3 Behavior Leadership understands cybersecurity obligations and risks and funds the program Employees understand the risk and can identify threats and proactively report potential cyber threats
4 Culture Long-term commitment to PSAT with metrics-driven decision making Employees are empowered to make recommendations and proactively seek training and report cyber threats.
5 Outcomes Leadership aligns business objectives, cyber risk prioritization, and PSAT resources Employees are empowered to make recommendations and proactively seek training and report cyber threats.

 

This is a good framework that can help you determine where your company is in terms of maturity and identify the gaps you need to fill to move up the safety stack.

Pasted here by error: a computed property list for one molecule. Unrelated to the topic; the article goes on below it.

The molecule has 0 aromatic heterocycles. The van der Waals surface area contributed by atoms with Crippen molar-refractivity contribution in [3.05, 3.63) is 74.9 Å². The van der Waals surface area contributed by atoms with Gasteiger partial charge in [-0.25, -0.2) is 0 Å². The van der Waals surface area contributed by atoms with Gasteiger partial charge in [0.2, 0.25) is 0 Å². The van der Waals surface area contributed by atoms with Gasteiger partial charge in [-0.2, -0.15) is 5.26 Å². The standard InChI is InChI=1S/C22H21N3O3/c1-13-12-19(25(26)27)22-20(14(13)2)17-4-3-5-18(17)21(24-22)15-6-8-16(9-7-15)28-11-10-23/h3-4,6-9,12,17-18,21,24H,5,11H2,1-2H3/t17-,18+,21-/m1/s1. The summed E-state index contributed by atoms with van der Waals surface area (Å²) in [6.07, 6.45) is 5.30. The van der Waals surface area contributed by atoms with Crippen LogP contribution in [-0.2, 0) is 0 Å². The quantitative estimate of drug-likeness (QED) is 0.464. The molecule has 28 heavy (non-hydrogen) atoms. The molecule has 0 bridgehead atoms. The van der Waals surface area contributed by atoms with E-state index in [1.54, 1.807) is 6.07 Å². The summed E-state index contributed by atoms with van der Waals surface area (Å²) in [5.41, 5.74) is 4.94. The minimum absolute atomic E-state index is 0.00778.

The Kirkpatrick Model

The Kirkpatrick model is a long-standing standard for validating the efficacy of investments in training and learning. Like the SANS Security Awareness Roadmap, the Kirkpatrick model consists of four levels of maturity and indicators, focusing on Reaction, Learning, Behavior, and Results. Below, I’ve provided the levels and their focus, what they evaluate, and some specific examples of how to measure PSAT success.

 

Level Focus Evaluation Examples to Measure PSAT Success
1 Reaction The degree to which participants find the training favorable, engaging, and relevant to their jobs.
  • Subjective feedback forms to assess learner engagement, instructor performance, and content usability or format.
  • Passive metrics collected from online learning systems like % or # of employees trained and pass/fail metrics.
2 Learning The degree to which participants acquire the intended knowledge, skills, attitude, confidence, and commitment based on their participation in the training.